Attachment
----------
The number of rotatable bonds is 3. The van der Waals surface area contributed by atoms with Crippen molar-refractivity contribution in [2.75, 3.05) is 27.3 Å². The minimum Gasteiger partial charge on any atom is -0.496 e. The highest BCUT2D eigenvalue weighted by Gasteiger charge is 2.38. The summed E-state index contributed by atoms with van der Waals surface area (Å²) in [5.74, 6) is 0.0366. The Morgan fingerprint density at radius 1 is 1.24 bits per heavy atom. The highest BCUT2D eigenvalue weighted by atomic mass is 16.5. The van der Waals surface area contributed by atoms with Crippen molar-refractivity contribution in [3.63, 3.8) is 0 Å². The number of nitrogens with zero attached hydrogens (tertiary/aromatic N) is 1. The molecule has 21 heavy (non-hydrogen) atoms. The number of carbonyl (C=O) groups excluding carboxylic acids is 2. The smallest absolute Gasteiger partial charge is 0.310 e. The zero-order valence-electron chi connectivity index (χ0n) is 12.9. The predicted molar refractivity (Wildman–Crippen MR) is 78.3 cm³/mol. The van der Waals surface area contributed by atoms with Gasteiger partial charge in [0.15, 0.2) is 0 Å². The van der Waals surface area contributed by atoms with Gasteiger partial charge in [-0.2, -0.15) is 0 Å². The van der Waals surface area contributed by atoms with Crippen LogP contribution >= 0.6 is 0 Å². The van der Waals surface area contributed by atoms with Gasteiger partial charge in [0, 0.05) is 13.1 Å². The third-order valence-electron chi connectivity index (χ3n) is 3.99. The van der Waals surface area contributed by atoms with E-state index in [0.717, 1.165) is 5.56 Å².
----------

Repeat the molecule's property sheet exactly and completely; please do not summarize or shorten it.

The number of rotatable bonds is 3. The van der Waals surface area contributed by atoms with Crippen molar-refractivity contribution in [2.75, 3.05) is 27.3 Å². The minimum Gasteiger partial charge on any atom is -0.496 e. The highest BCUT2D eigenvalue weighted by Gasteiger charge is 2.38. The summed E-state index contributed by atoms with van der Waals surface area (Å²) in [5.74, 6) is 0.0366. The Morgan fingerprint density at radius 1 is 1.24 bits per heavy atom. The highest BCUT2D eigenvalue weighted by atomic mass is 16.5. The van der Waals surface area contributed by atoms with Crippen molar-refractivity contribution in [3.63, 3.8) is 0 Å². The number of nitrogens with zero attached hydrogens (tertiary/aromatic N) is 1. The molecule has 21 heavy (non-hydrogen) atoms. The number of carbonyl (C=O) groups excluding carboxylic acids is 2. The smallest absolute Gasteiger partial charge is 0.310 e. The zero-order valence-electron chi connectivity index (χ0n) is 12.9. The predicted molar refractivity (Wildman–Crippen MR) is 78.3 cm³/mol. The van der Waals surface area contributed by atoms with Gasteiger partial charge in [0.15, 0.2) is 0 Å². The van der Waals surface area contributed by atoms with Gasteiger partial charge in [-0.2, -0.15) is 0 Å². The van der Waals surface area contributed by atoms with Crippen LogP contribution >= 0.6 is 0 Å². The van der Waals surface area contributed by atoms with Gasteiger partial charge in [0, 0.05) is 13.1 Å². The third-order valence-electron chi connectivity index (χ3n) is 3.99. The van der Waals surface area contributed by atoms with E-state index in [0.717, 1.165) is 5.56 Å².